Liv Ullmann: "I was always reading a book in-between takes and once I looked up and they were still doing a lot with the camera…and…and I…looked up and Sven Nykvist, the cinematographer, was doing things with the camera and then, there, doing nothing…was Ingmar and he was just…looking at me. And I knew…he…he felt something for me.” (x)
I remember reading this book on mythology—like, the mythropes in writing—and it blew my mind that all of that mythology is basically men writing about men and great myths for men, of which there are so many. And then there are only a handful of myths about women and they’re also written by men, so you start to realize that so much of storytelling has been lost in male perspective and you’re either Persephone—innocent, naive, and kidnapped by Hades into the underworld and has to be rescued; or you’re like Athena—unapproachable, vicious and there’s no gradient. And for me, it’s an amazing thing to begin to think about what it means to tell feminine mythology because it needs to be invented, it doesn’t exist; and also, what does inherently feminine storytelling and structure look like?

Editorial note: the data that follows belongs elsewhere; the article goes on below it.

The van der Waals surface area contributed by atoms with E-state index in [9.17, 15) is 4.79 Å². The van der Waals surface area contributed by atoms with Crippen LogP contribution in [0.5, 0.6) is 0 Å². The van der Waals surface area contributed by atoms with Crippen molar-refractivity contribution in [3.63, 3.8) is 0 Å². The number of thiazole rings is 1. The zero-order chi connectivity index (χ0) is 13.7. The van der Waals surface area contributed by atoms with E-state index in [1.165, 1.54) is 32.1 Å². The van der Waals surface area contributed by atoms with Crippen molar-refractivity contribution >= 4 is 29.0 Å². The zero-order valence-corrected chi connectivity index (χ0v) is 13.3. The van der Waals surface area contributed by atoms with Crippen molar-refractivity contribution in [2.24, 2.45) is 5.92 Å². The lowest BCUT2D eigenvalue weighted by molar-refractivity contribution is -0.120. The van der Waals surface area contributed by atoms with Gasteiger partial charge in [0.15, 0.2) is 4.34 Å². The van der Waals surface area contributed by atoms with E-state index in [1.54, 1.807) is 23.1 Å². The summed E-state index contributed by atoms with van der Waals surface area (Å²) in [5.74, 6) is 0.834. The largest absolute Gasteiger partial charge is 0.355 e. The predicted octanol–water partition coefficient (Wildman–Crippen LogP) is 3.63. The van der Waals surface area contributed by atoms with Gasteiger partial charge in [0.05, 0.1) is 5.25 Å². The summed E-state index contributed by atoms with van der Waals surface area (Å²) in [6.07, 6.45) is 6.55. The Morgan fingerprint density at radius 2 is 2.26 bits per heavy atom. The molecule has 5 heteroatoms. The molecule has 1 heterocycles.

Brit Marling for Violet Magazine Interview here starting pg. 202 (via versavis)